It’s been a good month or more since we started the current round of
chasing space problems in Firefox. Considerable effort has gone into
identifying and fixing memory hogs. Although the individual fixes are
often excellent, I’ve haven’t had the big picture on how we’re doing.
So today I did some 3 way profiling, comparing
- mozilla-central of today, incorporating essentially all the
space fixes to date
- mozilla-central of 1 Nov last year, before this really got going
- 1.9.2 of today, since that’s what we keep
getting compared against
These are release builds on x86_64 linux, using jemalloc, as that’s
presumably the least fragmentful allocator we have.
Each run loads 20 cad-comic.com tabs. I let the browser run through
60 billion machine instructions, then stopped it. By
around 40 billion instructions it has loaded the tabs completely, and
the last 20 billion are essentially idling, intended to give an
identifiable steady-state plateau. That plateau ought to indicate the
minimum achievable residency, after the cycle collector, JS garbage
collector, the method jit code thrower-awayer, the image discarder,
and any other such things, have done their thing. I regard the
plateau as more indicative of the behaviour of the browser during a
long run, than I do the peak.
I profiled using Valgrind’s Massif profiler, using the –pages-as-heap
option. This measures all mapped pages in the process, and so
includes C++ heap, other mmap’d space, code, data and bss segments —
Consequently a lot of the measured space is the constant overhead of
the text, data and bss segments of the many shared objects involved.
That cost is the same regardless of the browser’s workload. To
quantify it, I did a fourth profile run, loading a single blank page.
This gives me a way to compute the incremental cost for each
The summary results of all this are (all numbers are MBs)
- Constant overhead: 526
- Total costs: 1.9.2 907, MC-Nov10 1149, MC-now 1077
- Hence incremental per-tab costs are:
MC-Nov10 31.1 (63% above 1.9.2),
MC-now 27.5 (45% above 1.9.2)
So we’re made considerable improvements since November. But we’re
still worse than 1.9.2. Nick Nethercote tells me that bug 623428 should
bring further improvements when it lands.
Here are the top-level visualisations for the three profiles.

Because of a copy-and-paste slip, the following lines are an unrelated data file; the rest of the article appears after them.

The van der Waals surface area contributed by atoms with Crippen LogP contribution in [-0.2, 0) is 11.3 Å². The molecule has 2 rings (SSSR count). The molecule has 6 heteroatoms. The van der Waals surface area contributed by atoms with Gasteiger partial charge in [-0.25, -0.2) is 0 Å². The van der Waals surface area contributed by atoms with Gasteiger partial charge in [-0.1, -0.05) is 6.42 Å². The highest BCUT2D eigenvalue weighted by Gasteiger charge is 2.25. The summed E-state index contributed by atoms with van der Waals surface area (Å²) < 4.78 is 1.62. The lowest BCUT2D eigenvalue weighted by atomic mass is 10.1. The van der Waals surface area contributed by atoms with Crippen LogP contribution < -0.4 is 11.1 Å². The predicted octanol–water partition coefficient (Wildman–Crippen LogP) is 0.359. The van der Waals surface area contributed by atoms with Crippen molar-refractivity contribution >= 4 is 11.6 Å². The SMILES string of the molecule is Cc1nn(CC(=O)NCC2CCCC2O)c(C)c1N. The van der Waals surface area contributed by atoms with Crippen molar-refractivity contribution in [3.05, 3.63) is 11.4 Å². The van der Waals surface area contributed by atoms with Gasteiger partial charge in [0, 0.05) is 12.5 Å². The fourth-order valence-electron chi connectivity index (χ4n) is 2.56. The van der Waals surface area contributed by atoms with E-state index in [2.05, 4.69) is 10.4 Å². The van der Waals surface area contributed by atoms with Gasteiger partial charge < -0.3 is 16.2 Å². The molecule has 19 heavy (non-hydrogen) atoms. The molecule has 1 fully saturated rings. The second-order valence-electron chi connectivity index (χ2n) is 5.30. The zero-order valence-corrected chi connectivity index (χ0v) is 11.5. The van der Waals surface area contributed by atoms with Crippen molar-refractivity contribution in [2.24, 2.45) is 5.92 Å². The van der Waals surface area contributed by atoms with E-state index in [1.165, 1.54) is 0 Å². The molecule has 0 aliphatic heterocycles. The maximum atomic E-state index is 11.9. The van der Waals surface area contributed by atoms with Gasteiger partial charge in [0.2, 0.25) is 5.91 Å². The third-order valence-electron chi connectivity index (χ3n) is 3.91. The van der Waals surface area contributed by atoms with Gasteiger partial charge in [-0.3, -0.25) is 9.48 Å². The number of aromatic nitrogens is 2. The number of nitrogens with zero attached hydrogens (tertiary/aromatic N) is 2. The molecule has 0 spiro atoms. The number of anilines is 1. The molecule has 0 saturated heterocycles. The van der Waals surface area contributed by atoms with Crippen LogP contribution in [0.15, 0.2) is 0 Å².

Firstly, 1.9.2 (picture below). What surprised me is the massive peak
of around 1.6GB during page load. Once that’s done, it falls back to a
series of modest trough-peak variations. I took the steady-state
measurement above at the lowest trough, around 54 billion instructions
on the horizontal axis.
Also interesting is that steady-state is reached before 25 billion
instructions. The M-C runs below took longer to get there.
The M-C Nov10 picture (below) is less dramatic. It lacks the 1.6GB peak,
instead climbing to pretty much the final level of around 1.2GB and
staying there, with a slight decline into steady-state at around 44
The M-C-of-now picture (below) is similar, although steady state
is less steady, and somewhat lower, reflecting the fixes of the past
few weeks. Observe how the orange band steps down slightly in
three stages after about 24 billion instructions. I believe that’s Brian
Hackett’s code discard patch, bug 617656. Also, note the gradual
slope up from around 38 billion to 53 billion insns. That might be
the excessively-infrequent GC problem investigated in bug 619822.
So what’s with the 1.6GB peak for 1.9.2 ? It gives the interesting
effect that, although M-C is worse in steady state than 1.9.2, M-C
has more modest peak requirements, at least for this test case.
On investigation, what 1.9.2 seems to be spiked by is thread stacks.
The implication is that it has more simultaneously live threads than
M-C. Why this should be, I don’t know. I did however notice that
1.9.2 seems to load all 20 tabs at the same time, whereas M-C appears
to pull them in in smaller groups. Related? I don’t know.